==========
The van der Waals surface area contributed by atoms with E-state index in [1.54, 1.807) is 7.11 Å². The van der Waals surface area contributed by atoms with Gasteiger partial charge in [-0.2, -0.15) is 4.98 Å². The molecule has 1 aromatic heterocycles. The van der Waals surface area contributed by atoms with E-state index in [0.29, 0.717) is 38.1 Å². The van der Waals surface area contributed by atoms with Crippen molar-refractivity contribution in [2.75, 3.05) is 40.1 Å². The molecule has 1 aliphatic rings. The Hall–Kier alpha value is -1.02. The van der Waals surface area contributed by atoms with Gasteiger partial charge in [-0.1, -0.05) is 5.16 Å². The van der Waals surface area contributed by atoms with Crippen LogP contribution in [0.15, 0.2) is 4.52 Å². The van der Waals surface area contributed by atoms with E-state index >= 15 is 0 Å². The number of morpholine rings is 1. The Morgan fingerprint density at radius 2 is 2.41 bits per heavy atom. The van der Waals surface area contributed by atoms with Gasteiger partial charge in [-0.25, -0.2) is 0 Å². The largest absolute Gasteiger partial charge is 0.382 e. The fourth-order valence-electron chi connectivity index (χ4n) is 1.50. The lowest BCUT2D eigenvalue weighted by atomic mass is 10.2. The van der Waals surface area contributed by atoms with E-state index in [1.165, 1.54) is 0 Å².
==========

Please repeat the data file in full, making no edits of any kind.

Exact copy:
The van der Waals surface area contributed by atoms with E-state index in [1.54, 1.807) is 7.11 Å². The van der Waals surface area contributed by atoms with Gasteiger partial charge in [-0.2, -0.15) is 4.98 Å². The molecule has 1 aromatic heterocycles. The van der Waals surface area contributed by atoms with E-state index in [0.29, 0.717) is 38.1 Å². The van der Waals surface area contributed by atoms with Crippen molar-refractivity contribution in [2.75, 3.05) is 40.1 Å². The molecule has 1 aliphatic rings. The Hall–Kier alpha value is -1.02. The van der Waals surface area contributed by atoms with Gasteiger partial charge in [-0.1, -0.05) is 5.16 Å². The van der Waals surface area contributed by atoms with Crippen LogP contribution in [0.15, 0.2) is 4.52 Å². The van der Waals surface area contributed by atoms with E-state index >= 15 is 0 Å². The number of morpholine rings is 1. The Morgan fingerprint density at radius 2 is 2.41 bits per heavy atom. The van der Waals surface area contributed by atoms with Gasteiger partial charge in [-0.25, -0.2) is 0 Å². The largest absolute Gasteiger partial charge is 0.382 e. The fourth-order valence-electron chi connectivity index (χ4n) is 1.50. The lowest BCUT2D eigenvalue weighted by atomic mass is 10.2. The van der Waals surface area contributed by atoms with E-state index in [1.165, 1.54) is 0 Å².